“Be still, and know that I am God”. We have created a Prayer Space in front of the altar in the Lady Chapel, with visual aids and suggestions for personal reflection. These will be changed monthly,and everyone is welcome to contribute ideas for future themes. Rev Grace Redpath will be delighted to discuss ideas with you.
On Advent Sunday,  Rt Rev Dr John Armes,The Bishop of Edinburgh, blessed this new “Prayer Space” Cross, designed and hand-made by Sandie Goddard.

While the Church remains closed, we will put a few reflections on this page.


The Prayer Space Cross: Sandie explains

I wanted to represent  St Andrew’s church and the surrounding area and so I looked at the decoration already in our church. 
Our youngest grandchildren identified and listed all the colours in the two stained glass windows by the prayer space for me to use. I have attempted to use all these colours and some of the other decorative features in the work.
My early thoughts led me to the use of an application method of one particular colouring medium to represent the design.
Equally the shape of the cross became the only possible shape for the work to physically fit both the corner and the required  wording.
I see this cross shape as not only being the cross of the crucifixion and symbol of Christianity but of a figure with arms opening wide to welcome all to pray.
The design of the background  fabric represents at face value the landscape that surrounds Kelso with the river, hills and valleys and also the movement of water and the clouds of the sky. Both of these things always moving and changing but constant here on the cross.   (Bob saw these as waves of peace and no doubt there will be other personal interpretations.)
The blue fabric of the letters links the windows, carpet and chairs in church as well as the fabric often used in the prayer corner installations. It was chosen specifically for its colour which would be visible all around the church building and also for the design upon it which to me look like seeds. This again references the agriculture of the Borders as well as sowing the word of God and the bosses on the beam across the chancel  which  at certain angles look like  seeds.
Over the cross are small areas of silver beadwork and lines of gold-work following designs developed from the decoration of the chancel ceiling and the artwork on the pulpit. These also reflect the gold and silver on the windows and around church.
The whole work refers to the love of God, the wonders of nature and the gifts, skills and creativity that God has given to us to enjoy, as well as the gift of an invitation to prayer.
I would particularly like to thank Peter Tucker who translated my ideas and measurements into a good, solid frame for the  work and for fixing it all  securely  to the wall.    Sandra Goddard.


Thy Kingdom Come.

From Ascension Day to Pentecost, we are invited by the Primus, the Most Rev Mark Strange, to join in this Global Prayer Initiative: 

This is an ecumenical season of prayer, which, now in it’s 5th year, draws thousands of Christians together, across different traditions and denominations, to pray for their friends, family and neighbours.

The emphasis this year, in light of the Coronavirus Pandemic, is “Prayer and Care”, with this simple message:

“Care for those you are praying for, pray for those you are caring for”.

Follow this link for more information,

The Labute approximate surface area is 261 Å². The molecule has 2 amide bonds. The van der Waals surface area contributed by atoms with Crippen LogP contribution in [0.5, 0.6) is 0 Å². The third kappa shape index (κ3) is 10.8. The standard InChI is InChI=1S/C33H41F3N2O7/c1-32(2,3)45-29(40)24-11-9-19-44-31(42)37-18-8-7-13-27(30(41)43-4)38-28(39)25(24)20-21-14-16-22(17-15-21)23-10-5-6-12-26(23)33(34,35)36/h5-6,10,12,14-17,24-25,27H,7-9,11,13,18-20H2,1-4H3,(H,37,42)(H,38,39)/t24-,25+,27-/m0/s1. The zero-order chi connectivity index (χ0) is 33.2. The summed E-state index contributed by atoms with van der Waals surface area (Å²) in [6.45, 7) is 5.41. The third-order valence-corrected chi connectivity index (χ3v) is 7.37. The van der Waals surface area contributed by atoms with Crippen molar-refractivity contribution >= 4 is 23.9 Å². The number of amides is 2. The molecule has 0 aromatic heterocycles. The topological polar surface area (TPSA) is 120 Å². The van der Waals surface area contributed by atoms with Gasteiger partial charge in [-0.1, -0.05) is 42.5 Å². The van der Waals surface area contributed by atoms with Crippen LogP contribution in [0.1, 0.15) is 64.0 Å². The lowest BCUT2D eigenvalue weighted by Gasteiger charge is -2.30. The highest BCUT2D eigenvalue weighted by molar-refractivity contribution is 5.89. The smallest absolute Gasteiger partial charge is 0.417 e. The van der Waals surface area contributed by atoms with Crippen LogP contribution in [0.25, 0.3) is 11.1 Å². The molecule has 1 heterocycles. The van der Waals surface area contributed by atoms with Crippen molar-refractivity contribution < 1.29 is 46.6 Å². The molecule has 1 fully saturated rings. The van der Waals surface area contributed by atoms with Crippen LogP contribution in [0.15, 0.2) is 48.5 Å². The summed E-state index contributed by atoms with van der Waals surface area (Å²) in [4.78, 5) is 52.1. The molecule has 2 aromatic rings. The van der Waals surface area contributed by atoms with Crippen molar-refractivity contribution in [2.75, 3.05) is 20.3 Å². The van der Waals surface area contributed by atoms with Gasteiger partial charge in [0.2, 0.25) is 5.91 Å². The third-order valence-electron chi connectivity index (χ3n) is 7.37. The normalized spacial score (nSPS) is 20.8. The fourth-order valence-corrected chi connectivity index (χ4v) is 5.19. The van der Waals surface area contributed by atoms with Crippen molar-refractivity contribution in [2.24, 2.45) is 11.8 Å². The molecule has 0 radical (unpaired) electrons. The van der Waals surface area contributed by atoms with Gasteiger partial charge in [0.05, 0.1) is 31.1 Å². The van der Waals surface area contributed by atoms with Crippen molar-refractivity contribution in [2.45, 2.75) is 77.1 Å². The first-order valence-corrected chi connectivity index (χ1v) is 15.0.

And follow this link for a Prayer Journal to use throughout the 11 days of  Global Prayer


Beatitudes for a global pandemic. 

Blessed are those who stay indoors for they have protected others.
Blessed are the unemployed and the self-employed, for their need of God is great.
Blessed are the corner shopkeepers, for they are the purveyors of scarce things.
Blessed are the delivery drivers and the postal workers, for they are the bringers of essential things.
Blessed are the hospital workers; the ambulance crews, the doctors, the nurses, the care assistants, and the cleaners, for they stand between us and the grave, and the Kingdom of Heaven is surely theirs.
Blessed are the checkout workers, for they have patience and fortitude in the face of overwork and frustration.
Blessed are the refuse collectors, for they will see God despite the mountains of waste.
Blessed are the teachers, for they remain steadfast and constant in disturbing times.
Blessed are the church workers; the deacons, priests and bishops, for they are a comforting presence in a hurting world as they continue to signpost towards God.
Blessed are the single parents, for they are coping alone with their responsibilities and there is no respite.
Blessed are those who are alone, for they are children of God and with Him they will never be lonely.
Blessed are the bereaved, for whom the worst has already happened. They shall be comforted.
Blessed are those who are isolated with their abusers, for one day – we pray – they will know safety.
Blessed are all during this time who have pure hearts; all who still hunger and thirst for justice; all who work for peace and who model mercy.

May you know comfort. May you know calm. And may the grace of our Lord Jesus Christ, and the love of God, and the fellowship of the Holy Spirit, be with us all. Amen.

 By Jayne Manfredi @TheWomanfredi


    The Prayer Board

You are invited to leave personal prayers on the Prayer Board. These will be included in our Intercessions at the mid-week Communion Service each Wednesday for four weeks, and then respectfully removed.

We always remember in our prayers the residents of Queen’s House, Murray House, Evanthea House, and Grove House, together with all who receive Holy Communion at home. 

We continue to hold Sandra Wright in our prayers as she trains to be our Lay Reader.